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How depression can muddle thinking

February 15, 2017

Depression is associated with sadness, fatigue and a lack of motivation. But people with depression can also have trouble processing information and solving problems. Now scientists studying a rat model for depression are identifying on a molecular level how the condition could affect thinking. The findings, published in the journal ACS Chemical Neuroscience, could lead to the development of new depression treatments that would address associated cognitive problems.

The World Health Organization estimates that globally, 350 million people of all ages suffer from depression. Among the mix of symptoms that characterize the condition are cognitive dysfunctions -- difficulty concentrating, remembering details and making decisions. These symptoms tend to linger even as other symptoms fade, which can seriously hamper a person's ability to work or study. Marco A. Riva and colleagues wanted to determine how depression might affect the brain on a molecular level.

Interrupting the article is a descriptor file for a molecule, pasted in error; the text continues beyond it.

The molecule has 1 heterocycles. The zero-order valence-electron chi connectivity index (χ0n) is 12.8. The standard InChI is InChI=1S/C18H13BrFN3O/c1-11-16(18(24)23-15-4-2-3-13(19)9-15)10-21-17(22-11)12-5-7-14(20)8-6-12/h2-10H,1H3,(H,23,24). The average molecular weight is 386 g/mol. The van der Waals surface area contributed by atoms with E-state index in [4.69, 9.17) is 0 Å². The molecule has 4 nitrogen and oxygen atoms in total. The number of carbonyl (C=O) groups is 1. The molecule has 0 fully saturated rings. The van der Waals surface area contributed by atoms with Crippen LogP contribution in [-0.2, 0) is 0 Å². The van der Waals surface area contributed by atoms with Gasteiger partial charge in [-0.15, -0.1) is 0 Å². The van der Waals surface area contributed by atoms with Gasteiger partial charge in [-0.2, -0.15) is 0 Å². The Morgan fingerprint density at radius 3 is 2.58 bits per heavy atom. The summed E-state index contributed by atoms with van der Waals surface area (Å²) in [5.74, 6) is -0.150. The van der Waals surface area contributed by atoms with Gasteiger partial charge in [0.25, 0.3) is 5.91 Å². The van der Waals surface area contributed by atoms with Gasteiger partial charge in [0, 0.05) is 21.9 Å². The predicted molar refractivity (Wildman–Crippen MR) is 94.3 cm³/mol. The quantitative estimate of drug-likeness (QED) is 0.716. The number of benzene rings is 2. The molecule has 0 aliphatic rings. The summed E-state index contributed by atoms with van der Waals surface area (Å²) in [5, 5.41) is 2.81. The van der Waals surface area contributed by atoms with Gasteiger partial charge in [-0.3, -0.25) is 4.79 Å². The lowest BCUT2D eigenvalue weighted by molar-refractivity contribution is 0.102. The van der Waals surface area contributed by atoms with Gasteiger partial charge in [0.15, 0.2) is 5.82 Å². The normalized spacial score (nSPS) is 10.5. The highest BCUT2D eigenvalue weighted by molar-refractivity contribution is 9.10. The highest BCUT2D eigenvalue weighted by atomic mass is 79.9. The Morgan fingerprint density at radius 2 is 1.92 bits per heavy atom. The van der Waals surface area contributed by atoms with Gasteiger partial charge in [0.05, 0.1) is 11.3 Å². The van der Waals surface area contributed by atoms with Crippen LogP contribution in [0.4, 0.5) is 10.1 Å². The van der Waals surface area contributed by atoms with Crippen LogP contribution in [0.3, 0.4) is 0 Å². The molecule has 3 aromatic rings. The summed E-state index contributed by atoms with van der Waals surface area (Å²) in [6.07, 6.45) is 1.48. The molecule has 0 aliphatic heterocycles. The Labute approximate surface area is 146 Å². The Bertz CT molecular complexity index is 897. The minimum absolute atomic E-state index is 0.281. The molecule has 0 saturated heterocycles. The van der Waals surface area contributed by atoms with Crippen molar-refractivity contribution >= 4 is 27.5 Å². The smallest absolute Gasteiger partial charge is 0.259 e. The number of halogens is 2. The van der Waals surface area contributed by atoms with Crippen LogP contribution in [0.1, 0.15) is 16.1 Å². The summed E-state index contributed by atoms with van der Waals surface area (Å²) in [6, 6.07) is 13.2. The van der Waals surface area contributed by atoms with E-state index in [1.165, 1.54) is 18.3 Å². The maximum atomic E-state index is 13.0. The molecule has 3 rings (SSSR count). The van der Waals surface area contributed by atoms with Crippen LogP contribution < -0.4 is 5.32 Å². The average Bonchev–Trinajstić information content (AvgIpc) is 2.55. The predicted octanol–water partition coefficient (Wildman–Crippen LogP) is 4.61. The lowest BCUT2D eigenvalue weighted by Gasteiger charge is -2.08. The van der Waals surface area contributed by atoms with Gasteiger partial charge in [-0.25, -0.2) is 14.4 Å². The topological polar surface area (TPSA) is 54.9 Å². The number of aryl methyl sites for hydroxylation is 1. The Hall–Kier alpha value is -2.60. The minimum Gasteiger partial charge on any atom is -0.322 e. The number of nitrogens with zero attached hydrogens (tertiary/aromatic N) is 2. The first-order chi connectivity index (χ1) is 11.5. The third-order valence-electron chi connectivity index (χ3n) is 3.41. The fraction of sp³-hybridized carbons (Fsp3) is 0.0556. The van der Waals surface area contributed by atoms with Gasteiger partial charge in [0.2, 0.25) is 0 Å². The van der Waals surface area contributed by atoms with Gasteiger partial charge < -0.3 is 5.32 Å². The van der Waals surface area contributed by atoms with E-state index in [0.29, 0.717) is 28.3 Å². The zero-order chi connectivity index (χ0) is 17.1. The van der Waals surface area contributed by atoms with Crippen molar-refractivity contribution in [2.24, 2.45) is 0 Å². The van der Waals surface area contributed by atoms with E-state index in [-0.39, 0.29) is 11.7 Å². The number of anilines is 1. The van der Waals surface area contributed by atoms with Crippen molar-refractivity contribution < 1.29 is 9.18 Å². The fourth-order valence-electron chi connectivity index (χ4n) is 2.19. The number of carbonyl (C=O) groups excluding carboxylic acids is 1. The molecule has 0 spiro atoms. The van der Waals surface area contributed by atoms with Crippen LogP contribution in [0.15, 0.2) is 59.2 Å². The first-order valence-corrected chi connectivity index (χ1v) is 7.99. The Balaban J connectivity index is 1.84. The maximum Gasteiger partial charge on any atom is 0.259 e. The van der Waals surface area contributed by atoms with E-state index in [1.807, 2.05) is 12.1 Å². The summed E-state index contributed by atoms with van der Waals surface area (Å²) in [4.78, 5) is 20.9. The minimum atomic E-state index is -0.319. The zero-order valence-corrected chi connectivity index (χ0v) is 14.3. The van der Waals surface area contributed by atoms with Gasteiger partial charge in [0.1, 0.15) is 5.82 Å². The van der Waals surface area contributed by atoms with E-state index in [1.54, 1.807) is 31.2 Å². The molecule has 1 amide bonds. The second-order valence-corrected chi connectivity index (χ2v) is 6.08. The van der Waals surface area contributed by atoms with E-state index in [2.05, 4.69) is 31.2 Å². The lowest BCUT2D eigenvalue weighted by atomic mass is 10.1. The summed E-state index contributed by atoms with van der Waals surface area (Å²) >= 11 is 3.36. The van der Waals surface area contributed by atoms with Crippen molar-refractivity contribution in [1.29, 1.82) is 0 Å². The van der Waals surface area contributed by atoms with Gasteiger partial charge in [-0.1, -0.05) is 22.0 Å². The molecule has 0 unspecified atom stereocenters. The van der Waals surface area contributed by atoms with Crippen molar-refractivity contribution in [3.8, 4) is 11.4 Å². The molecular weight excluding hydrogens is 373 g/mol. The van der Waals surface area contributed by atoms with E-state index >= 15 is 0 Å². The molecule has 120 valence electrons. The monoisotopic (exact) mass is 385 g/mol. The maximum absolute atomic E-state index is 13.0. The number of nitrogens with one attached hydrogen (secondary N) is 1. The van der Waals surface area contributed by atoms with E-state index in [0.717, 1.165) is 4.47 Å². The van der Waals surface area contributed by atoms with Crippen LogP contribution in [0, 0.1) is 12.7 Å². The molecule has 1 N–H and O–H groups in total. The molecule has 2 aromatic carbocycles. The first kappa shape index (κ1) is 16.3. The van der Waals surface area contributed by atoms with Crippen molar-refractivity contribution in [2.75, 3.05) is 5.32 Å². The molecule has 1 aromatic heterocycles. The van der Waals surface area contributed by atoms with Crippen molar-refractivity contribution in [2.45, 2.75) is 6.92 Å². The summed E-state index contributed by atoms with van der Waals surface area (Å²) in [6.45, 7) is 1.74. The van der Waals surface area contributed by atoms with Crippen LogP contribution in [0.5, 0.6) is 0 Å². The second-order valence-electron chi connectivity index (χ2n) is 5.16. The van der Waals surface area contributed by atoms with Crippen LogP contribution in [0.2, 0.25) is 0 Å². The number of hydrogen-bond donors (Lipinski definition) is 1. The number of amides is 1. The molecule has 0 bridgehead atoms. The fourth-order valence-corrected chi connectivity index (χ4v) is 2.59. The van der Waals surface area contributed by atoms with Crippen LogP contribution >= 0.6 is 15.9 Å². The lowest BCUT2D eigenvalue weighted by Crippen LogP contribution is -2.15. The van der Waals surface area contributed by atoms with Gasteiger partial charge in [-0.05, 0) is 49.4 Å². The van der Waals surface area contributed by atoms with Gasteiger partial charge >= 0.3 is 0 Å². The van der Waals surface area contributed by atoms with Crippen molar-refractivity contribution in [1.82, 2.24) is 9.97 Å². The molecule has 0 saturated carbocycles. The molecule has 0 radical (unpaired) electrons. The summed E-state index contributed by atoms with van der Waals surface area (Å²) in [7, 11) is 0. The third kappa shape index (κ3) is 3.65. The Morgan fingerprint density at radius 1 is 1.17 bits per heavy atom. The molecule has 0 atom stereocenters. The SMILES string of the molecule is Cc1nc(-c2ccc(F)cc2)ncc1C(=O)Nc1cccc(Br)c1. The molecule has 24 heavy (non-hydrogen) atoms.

The researchers found that certain proteins were expressed in higher amounts in a control group of rats in response to a standard cognitive test -- novel object recognition -- than in rats with symptoms characteristic of human depression. Other recent studies have suggested that these proteins, including oligophrenin-1 and Bmal1, play a role in cognitive processes. The researchers say that their findings could help inform future searches for treatments for major depression and stress-related disorders.
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The authors acknowledge funding from the Italian Ministry of University and Research and Fondazione Cariplo.

The abstract that accompanies this study is available here.

The American Chemical Society is a nonprofit organization chartered by the U.S. Congress. With nearly 157,000 members, ACS is the world's largest scientific society and a global leader in providing access to chemistry-related research through its multiple databases, peer-reviewed journals and scientific conferences. ACS does not conduct research, but publishes and publicizes peer-reviewed scientific studies. Its main offices are in Washington, D.C., and Columbus, Ohio.

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